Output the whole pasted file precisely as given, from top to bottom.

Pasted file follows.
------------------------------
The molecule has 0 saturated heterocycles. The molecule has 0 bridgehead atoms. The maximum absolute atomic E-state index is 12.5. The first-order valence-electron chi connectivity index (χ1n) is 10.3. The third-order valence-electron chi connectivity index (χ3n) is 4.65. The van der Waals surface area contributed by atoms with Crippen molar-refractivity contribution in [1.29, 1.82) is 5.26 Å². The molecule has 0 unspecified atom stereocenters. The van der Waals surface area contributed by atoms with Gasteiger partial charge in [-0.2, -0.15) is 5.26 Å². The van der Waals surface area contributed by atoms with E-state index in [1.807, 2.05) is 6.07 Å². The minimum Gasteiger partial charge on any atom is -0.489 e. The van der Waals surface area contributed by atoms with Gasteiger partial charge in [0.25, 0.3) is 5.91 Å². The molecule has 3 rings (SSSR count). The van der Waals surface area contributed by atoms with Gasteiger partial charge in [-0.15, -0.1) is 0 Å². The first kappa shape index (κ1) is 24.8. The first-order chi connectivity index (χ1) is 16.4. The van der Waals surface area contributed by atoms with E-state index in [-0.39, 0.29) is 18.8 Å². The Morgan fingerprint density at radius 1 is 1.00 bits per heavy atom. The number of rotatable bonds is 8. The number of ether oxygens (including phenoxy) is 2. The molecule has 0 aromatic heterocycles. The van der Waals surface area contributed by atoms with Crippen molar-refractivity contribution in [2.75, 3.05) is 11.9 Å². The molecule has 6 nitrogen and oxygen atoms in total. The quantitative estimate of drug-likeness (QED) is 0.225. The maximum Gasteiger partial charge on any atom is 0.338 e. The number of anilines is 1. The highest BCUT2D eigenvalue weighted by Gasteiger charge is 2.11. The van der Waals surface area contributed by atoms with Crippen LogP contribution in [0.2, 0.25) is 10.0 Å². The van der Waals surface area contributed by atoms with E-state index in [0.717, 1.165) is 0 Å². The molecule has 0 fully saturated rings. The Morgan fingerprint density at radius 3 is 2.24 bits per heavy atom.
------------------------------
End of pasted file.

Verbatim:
The molecule has 0 saturated heterocycles. The molecule has 0 bridgehead atoms. The maximum absolute atomic E-state index is 12.5. The first-order valence-electron chi connectivity index (χ1n) is 10.3. The third-order valence-electron chi connectivity index (χ3n) is 4.65. The van der Waals surface area contributed by atoms with Crippen molar-refractivity contribution in [1.29, 1.82) is 5.26 Å². The molecule has 0 unspecified atom stereocenters. The van der Waals surface area contributed by atoms with Gasteiger partial charge in [-0.2, -0.15) is 5.26 Å². The van der Waals surface area contributed by atoms with E-state index in [1.807, 2.05) is 6.07 Å². The minimum Gasteiger partial charge on any atom is -0.489 e. The van der Waals surface area contributed by atoms with Gasteiger partial charge in [0.25, 0.3) is 5.91 Å². The molecule has 3 rings (SSSR count). The van der Waals surface area contributed by atoms with Gasteiger partial charge in [-0.15, -0.1) is 0 Å². The first kappa shape index (κ1) is 24.8. The first-order chi connectivity index (χ1) is 16.4. The van der Waals surface area contributed by atoms with E-state index in [-0.39, 0.29) is 18.8 Å². The Morgan fingerprint density at radius 1 is 1.00 bits per heavy atom. The number of rotatable bonds is 8. The number of ether oxygens (including phenoxy) is 2. The molecule has 0 aromatic heterocycles. The van der Waals surface area contributed by atoms with Crippen molar-refractivity contribution in [2.75, 3.05) is 11.9 Å². The molecule has 6 nitrogen and oxygen atoms in total. The quantitative estimate of drug-likeness (QED) is 0.225. The maximum Gasteiger partial charge on any atom is 0.338 e. The number of anilines is 1. The highest BCUT2D eigenvalue weighted by Gasteiger charge is 2.11. The van der Waals surface area contributed by atoms with Crippen LogP contribution in [0.2, 0.25) is 10.0 Å². The van der Waals surface area contributed by atoms with E-state index in [0.717, 1.165) is 0 Å². The molecule has 0 fully saturated rings. The Morgan fingerprint density at radius 3 is 2.24 bits per heavy atom.